Voucher Bill Set to Return | Local News


OKLAHOMA CITY — A controversial voucher bill that didn’t pass the state Senate’s last session is set to return next year.

But he could suffer the same fate.

Senate Pro Tem Chairman Greg Treat, R-Oklahoma City, was the sponsor of Senate Bill 1647, which failed by a vote of 22-24. Bills need 25 votes in the Senate to pass.

One of the most controversial measures considered last session, SB 1647 would have let public taxpayers’ money go to private schools.

The measure would direct state funds to “Oklahoma Empowerment Accounts” for families with school-age children to use for private school tuition, books, computers, uniforms , tutoring or home school expenses or extracurricular activities.

“I still strongly believe in putting parents in charge of raising their children,” said Treat, who called for an interim Senate study on the issue, as suggested by some of the measure’s opponents. .

People also read…

Treat said it is considering applying the measure to metropolitan counties or counties with a certain population.

The measure was backed by Gov. Kevin Stitt and the Oklahoma Public Affairs Council.

The OCPA targeted some lawmakers who did not support certain measures it supported.

One of them was Rep. Mark McBride, R-Moore.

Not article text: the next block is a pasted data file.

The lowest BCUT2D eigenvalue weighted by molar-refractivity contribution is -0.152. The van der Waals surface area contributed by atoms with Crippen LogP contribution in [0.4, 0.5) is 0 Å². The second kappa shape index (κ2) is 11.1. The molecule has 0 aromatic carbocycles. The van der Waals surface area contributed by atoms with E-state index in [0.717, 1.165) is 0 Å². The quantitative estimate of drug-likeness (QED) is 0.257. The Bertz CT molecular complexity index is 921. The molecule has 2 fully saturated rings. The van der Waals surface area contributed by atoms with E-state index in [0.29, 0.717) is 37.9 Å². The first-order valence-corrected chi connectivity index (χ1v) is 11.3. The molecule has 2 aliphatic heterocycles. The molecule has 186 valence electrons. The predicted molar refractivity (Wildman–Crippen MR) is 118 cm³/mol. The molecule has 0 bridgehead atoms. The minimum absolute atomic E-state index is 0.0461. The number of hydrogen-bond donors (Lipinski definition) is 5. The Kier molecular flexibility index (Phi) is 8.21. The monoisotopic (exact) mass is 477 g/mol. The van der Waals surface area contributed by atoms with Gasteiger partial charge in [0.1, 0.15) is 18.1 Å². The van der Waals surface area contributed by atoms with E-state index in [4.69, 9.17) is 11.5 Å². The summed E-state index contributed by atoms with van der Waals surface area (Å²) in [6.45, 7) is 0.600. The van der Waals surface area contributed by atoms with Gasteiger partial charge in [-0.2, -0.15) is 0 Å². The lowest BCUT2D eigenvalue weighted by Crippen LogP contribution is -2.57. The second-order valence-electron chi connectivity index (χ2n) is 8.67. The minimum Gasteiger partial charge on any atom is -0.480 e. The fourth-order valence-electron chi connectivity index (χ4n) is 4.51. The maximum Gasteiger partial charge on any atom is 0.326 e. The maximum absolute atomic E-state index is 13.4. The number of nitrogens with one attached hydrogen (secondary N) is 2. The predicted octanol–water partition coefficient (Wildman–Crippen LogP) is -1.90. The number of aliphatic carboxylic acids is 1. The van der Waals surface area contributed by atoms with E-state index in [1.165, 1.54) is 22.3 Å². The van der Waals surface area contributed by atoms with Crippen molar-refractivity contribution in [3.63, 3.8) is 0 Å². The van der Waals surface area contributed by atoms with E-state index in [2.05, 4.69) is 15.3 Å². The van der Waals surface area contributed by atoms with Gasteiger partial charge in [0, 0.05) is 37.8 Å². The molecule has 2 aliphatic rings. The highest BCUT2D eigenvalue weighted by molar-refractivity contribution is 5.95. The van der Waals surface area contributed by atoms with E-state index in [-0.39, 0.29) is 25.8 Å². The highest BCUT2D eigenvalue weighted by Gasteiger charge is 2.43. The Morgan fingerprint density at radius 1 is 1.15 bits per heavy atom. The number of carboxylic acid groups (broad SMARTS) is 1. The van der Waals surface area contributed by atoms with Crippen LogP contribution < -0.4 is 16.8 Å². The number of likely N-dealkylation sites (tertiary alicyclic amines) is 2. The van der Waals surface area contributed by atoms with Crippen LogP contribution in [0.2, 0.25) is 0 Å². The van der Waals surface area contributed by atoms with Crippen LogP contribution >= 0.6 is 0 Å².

“Everything the OCPA has stood for – if it smells good, if it works like that, if it looks like it, it’s dead in the House until they change direction at OCPA,” he said. said McBride.

He said the OCPA is not a political think tank but a lobbying firm working for whoever will pay the most.

OCPA spokesman Trent England said the organization “works with all kinds of lawmakers on all kinds of policy issues, from criminal justice reforms to education to the budget.”

“For us it’s a matter of politics, not personality,” he said.

Criticism doesn’t bother the OCPA, England said, adding they will be in it for the long haul. Much of the criticism comes from the group’s reporting of what’s happening on Capitol Hill, he said.

“This legislation will come from Greg Treat, not from any organization,” Treat said. “I can’t control who supports him or how they support him.”

Last session, House Speaker Charles McCall, R-Atoka, said the House was not interested in hearing the Treat Bill.

“Members of the House will develop priorities for the next session after the next legislature is seated,” McCall said when asked about the bill.

“I deeply believe that education changes lives,” Treat said, adding that he and his three children are products of public education.

He also believes competition drives excellence, adding that many children are trapped in poor conditions.

Source link


Comments are closed.